Emotions undergird the Supreme Court's intricate modern regulation of capital punishment. The Framers wrote a seemingly emotional test into the Constitution: The ban on "cruel and unusual" punishments invites emotional reflection on which punishments are cruel and inhumane. Moreover, the Justices' extraordinary willingness to hear so many capital cases—and often to debate issues beyond the one at hand—suggests that even the nation's top judges feel strongly about the death penalty.
Consideration of criminals' emotional capacity helps to explain which kinds of defendants the Court has exempted from execution. When killers lack emotional capacity, society cannot justify blaming them fully. Killers who are mentally retarded are too irresponsible to earn our full emotional outrage. For similar reasons, Penry invalidated jury instructions that limited juries' ability to take full account of a killer's mental disabilities. And Ford and Panetti forbid executing someone who is now insane. Executing an insane or mentally retarded person could further incapacitation or general deterrence, but cannot communicate to the uncomprehending criminal the emotional outrage and wrongness of his deed. The same reasoning helps to explain why Roper forbids executing those who killed as juveniles. Juvenile killers are not fully developed adults and so arguably are not proper targets of full emotional blame, even though their execution may incapacitate or deter.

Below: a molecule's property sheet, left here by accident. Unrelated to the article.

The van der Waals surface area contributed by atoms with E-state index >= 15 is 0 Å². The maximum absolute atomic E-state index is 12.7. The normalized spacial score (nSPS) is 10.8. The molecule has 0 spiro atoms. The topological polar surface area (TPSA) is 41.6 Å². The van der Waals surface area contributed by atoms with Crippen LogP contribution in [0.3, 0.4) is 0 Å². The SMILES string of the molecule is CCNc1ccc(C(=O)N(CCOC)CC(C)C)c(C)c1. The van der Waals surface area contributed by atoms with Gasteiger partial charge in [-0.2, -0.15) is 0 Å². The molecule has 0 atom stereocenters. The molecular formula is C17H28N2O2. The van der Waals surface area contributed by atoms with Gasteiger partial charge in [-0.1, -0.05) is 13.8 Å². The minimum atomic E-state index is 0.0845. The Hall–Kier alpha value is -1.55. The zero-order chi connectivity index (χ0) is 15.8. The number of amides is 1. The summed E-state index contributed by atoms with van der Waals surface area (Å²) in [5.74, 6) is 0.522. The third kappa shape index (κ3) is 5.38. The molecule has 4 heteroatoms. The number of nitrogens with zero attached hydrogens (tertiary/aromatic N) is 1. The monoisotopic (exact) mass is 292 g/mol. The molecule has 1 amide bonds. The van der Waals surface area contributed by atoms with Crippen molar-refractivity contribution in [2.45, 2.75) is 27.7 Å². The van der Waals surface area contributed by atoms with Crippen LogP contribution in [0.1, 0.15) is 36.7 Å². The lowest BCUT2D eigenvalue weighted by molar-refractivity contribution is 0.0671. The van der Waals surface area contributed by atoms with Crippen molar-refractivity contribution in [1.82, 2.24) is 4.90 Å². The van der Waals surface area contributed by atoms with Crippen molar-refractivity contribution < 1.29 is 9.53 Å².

Notice the structure that emerges from these Eighth Amendment decisions. Judges assess offender characteristics to make sure that general classes of capital defendants have a constitutionally sufficient minimal level of emotional capacity, culpability, and comprehension. Offenders who fail to meet this threshold are not proper targets of society's emotional wrath.